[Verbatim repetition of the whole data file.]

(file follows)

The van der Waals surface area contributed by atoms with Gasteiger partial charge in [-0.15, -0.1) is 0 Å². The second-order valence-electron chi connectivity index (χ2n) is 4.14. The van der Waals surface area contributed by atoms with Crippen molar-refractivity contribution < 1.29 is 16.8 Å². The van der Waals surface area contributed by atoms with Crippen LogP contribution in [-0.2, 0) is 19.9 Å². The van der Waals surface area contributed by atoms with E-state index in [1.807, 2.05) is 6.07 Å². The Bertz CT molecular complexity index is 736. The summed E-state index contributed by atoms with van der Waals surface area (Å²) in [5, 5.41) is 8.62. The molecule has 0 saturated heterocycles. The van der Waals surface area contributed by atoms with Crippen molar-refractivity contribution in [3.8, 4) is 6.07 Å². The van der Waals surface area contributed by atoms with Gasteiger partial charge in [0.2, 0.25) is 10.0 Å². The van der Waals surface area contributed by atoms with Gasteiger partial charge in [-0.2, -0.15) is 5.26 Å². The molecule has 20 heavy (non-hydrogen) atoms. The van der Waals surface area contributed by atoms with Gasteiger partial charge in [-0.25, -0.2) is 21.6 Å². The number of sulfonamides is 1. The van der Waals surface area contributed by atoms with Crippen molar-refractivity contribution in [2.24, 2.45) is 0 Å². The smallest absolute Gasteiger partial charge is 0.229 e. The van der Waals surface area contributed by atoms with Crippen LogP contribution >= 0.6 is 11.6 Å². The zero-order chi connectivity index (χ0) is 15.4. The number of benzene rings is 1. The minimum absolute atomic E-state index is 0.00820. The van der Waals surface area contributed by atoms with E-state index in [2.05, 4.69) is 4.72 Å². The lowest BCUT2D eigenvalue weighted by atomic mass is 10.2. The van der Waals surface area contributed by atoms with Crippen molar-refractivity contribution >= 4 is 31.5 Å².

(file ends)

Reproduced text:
The van der Waals surface area contributed by atoms with Gasteiger partial charge in [-0.15, -0.1) is 0 Å². The second-order valence-electron chi connectivity index (χ2n) is 4.14. The van der Waals surface area contributed by atoms with Crippen molar-refractivity contribution < 1.29 is 16.8 Å². The van der Waals surface area contributed by atoms with Crippen LogP contribution in [-0.2, 0) is 19.9 Å². The van der Waals surface area contributed by atoms with E-state index in [1.807, 2.05) is 6.07 Å². The Bertz CT molecular complexity index is 736. The summed E-state index contributed by atoms with van der Waals surface area (Å²) in [5, 5.41) is 8.62. The molecule has 0 saturated heterocycles. The van der Waals surface area contributed by atoms with Crippen molar-refractivity contribution in [3.8, 4) is 6.07 Å². The van der Waals surface area contributed by atoms with Gasteiger partial charge in [0.2, 0.25) is 10.0 Å². The van der Waals surface area contributed by atoms with Gasteiger partial charge in [-0.2, -0.15) is 5.26 Å². The molecule has 20 heavy (non-hydrogen) atoms. The van der Waals surface area contributed by atoms with Gasteiger partial charge in [-0.25, -0.2) is 21.6 Å². The number of sulfonamides is 1. The van der Waals surface area contributed by atoms with Crippen molar-refractivity contribution in [2.24, 2.45) is 0 Å². The smallest absolute Gasteiger partial charge is 0.229 e. The van der Waals surface area contributed by atoms with Crippen LogP contribution >= 0.6 is 11.6 Å². The zero-order chi connectivity index (χ0) is 15.4. The number of benzene rings is 1. The minimum absolute atomic E-state index is 0.00820. The van der Waals surface area contributed by atoms with E-state index in [2.05, 4.69) is 4.72 Å². The lowest BCUT2D eigenvalue weighted by atomic mass is 10.2. The van der Waals surface area contributed by atoms with Crippen molar-refractivity contribution >= 4 is 31.5 Å².